The advice comes as the report showed marketing budgets were set higher in the third quarter as companies spent heavily on direct response channels such as DM and sales promotion to boost volumes (see chart 1 below).
More than a fifth (21%) of the 300 marketers polled revised their budgets up in the fourth quarter, compared to 17% that cut spend. The net balance, 3.4%, is an improvement on the 2.2% registered in the second quarter.
Chris Williamson, chief economist at financial information service Markit and author of the report, says that investment in direct marketing and sales promotion by brands looking for a short-term volume increase “in the face of weak demand” helped lift spend.
Retailers, driven by the major supermarkets, have been investing heavily in price cuts to entice reluctant shoppers struggling with rising bills.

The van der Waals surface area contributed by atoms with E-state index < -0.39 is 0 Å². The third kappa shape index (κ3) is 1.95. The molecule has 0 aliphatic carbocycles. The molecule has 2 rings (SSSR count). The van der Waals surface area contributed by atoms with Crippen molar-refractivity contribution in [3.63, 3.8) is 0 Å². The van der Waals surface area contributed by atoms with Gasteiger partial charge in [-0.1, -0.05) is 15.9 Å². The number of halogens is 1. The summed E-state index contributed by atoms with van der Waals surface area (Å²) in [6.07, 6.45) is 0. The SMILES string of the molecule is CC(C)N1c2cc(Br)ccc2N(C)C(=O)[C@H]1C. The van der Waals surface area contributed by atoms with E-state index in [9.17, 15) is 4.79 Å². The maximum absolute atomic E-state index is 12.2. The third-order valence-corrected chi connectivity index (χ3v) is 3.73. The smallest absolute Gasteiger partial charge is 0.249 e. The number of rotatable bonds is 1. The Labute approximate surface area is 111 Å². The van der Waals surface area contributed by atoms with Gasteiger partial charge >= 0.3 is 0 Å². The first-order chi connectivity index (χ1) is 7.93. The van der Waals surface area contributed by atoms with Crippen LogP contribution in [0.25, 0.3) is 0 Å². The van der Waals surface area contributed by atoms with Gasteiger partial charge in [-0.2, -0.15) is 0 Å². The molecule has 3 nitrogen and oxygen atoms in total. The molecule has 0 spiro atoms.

Increased marketing spend lifted marketers’ confidence in the prospects for their own company, Bellwether found (chart 2), but fear of a double dip recession and a further drop in consumer confidence damaged belief in their own sectors’ prospects (chart 3).
More than a third (39%) of the marketers asked said the outlook for their own industry was worse than in the previous quarter, while 16% reported an improvement. The net balance, -23.3%, was down from the -10.9% reported in the first quarter.
IPA president Nicola Mendelsohn urged marketers to continue to invest in marketing despite uncertainty over the state of the economy.
She adds: “It is important that the advertising industry should do all it can to be as upbeat as possible to meet the challenge that we face. This rise in spend demonstrates that many companies are trying to buck the downward trend.
“It is a move in the right direction and shows that businesses understand that those that maintain the strongest marketing spend will come out on top.”